The Long Reach of FOIA – Julian Assange and Access to Information
Today a senior district judge will rule on whether the arrest warrant against Julian Assange for breaching his bail in 2012 and seeking diplomatic asylum in the Ecuadorian Embassy should be upheld.
For information law lawyers, the arguments made about why the warrant should be discontinued are of particular interest, because they were based partly on e-mails between the Crown Prosecution Service (CPS) and the Swedish Prosecution Authority (SPA) released to Italian investigative journalist Stefania Maurizi in response to two freedom of information requests.
Those e-mails showed that, early in the extradition process, the CPS advised the SPA against interviewing Assange in London, despite the potential for this to progress matters. Once Assange had entered the Ecuadorian Embassy, the CPS urged the SPA not to withdraw the European Arrest Warrant, despite the SPA’s concern about mounting costs and Swedish laws requiring consideration of intrusion and detriment to the suspect.
So how did the e-mails emerge? Information law proceedings in the UK under the Freedom of Information Act 2000 (FOIA) show what happened. Ms Maurizi made requests in Sweden under the Swedish access to information laws and in the UK under FOIA. She asked for all correspondence between the CPS and SPA concerning the Assange case. The SPA released some material; the CPS refused to release anything. Ms Maurizi complained to the Information Commissioner about the CPS’s refusal and, almost a year later, the Commissioner dismissed her complaint. So Ms Maurizi appealed to the First-tier Tribunal, which heard her appeal over two days in November 2017.
As a result of the appeal process, the CPS reviewed its decision and began to release information. It released several tranches of e-mails, in particular in August 2017, which included the e-mails relied on by Assange’s lawyers to justify discontinuing the arrest warrant. However, the e-mails were redacted (some almost entirely blacked out published on Twitter), so Ms Maurizi pursued her appeal to receive the redacted information.
Ms Maurizi also requested all correspondence concerning Assange between the CPS and the US State Department and Department of Justice, as well as with the Ecuadorian Embassy. The CPS refused to confirm or deny whether it held such information. That refusal persisted despite the appeal. It emerged that this was as a result of a blanket policy to refuse such requests, because of the potential for “tipping-off” individuals.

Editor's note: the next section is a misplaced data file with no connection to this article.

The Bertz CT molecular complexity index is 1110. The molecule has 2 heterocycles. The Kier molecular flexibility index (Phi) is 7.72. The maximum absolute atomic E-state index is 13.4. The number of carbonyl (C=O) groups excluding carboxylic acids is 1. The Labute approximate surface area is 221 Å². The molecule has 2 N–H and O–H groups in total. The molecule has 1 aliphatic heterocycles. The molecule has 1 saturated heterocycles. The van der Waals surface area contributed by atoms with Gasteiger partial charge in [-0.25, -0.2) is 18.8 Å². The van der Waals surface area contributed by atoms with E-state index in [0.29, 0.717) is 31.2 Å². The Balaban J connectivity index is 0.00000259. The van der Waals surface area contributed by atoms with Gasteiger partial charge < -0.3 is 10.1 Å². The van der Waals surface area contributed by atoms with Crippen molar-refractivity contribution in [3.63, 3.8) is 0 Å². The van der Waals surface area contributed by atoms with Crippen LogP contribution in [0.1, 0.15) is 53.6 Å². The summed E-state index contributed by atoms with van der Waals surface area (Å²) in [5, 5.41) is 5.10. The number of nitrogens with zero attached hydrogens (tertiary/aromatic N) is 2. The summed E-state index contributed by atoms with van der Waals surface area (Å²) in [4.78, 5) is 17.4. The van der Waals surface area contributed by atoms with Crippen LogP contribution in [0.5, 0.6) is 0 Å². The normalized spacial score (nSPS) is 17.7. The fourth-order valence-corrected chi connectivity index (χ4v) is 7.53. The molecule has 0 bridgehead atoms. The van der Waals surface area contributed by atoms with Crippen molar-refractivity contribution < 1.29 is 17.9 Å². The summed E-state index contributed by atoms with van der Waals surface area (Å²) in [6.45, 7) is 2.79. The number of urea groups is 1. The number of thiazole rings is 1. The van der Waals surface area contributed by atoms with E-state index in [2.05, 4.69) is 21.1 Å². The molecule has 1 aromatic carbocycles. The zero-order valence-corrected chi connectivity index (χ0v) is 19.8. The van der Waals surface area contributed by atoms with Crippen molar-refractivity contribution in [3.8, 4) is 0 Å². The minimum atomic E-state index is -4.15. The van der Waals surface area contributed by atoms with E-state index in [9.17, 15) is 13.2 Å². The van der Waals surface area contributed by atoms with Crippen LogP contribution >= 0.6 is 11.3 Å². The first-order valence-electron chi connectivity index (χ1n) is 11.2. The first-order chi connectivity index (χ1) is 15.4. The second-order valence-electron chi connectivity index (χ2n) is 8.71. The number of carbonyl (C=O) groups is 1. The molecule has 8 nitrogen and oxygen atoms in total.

The Tribunal gave judgment in December 2017 – the decision is available here. It emphasised that the CPS could not apply a blanket policy of neither confirming nor denying (NCND) whether it holds information concerning extradition requests, and gave important advice about “NCND Policies”. The Tribunal recognised it is possible to have such a policy, but that the policy must require careful assessment in each case of the public interest considerations in favour and against maintaining the policy. Decision-makers must be willing to make exceptions to such policies where necessary.
Nevertheless, the Tribunal refused Ms Maurizi’s appeal. It found that confirming or denying the existence of the correspondence with the US would be only of “marginal benefit to the public”. An application to appeal against this has been made.
On the e-mails between the CPS and the SPA, the Tribunal acknowledged that there was a strong public interest in disclosure of the information. It described WikiLeaks as a “media organisation” (for more on this aspect of the decision, see my interview published by LexiNexis). It averted to evidence that Assange is a media publisher and free speech advocate who is in a situation characterised by a UN body as arbitrary detention.
The Tribunal also recognised a public interest in increasing understanding of how extradition proceedings are handled by the CPS, revealing the pressures brought to bear on decision-making by the CPS and explaining the use of government resources. But the tribunal held this public interest was outweighed in the circumstances of the case because the SPA’s confidentiality in the redacted material should be maintained. This, too, is the subject of an application to appeal.
Legal implications of the case
The appearance of the e-mails released under FOIA in the subsequent litigation concerning the Assange arrest warrant reminds us that release of information under FOIA is release to the world. The potential reach of released information is significant, particularly in such a high profile and controversial case, with a vigorous life outside the information realm.
It also throws into relief the approach generally taken in FOIA appeals to assessing the public interest in disclosure of information. The Tribunal considers the public interest as at the time of the decision by the public authority to withhold the information, rather than at the time of the appeal hearing (which can be a year or two later). This is difficult to justify given the Tribunal is remaking the decision, considering the matter afresh, not just reviewing the decision-maker’s determination.
In a case such as the present, it makes little sense – the public interest in confirming or denying correspondence between the CPS and the US about Assange should be judged against comments in 2017 where CIA director Mike Pompeo said Assange had no first amendment (free speech) rights and the CIA was working to “take down” WikiLeaks, and the US Attorney General Jeff Sessions called Assange’s arrest “a priority”. The Tribunal’s timing of consideration of the public interest is also subject of an application for permission to appeal.
Estelle Dehon represented Stefania Maurizi before the Tribunal and is representing her on appeal.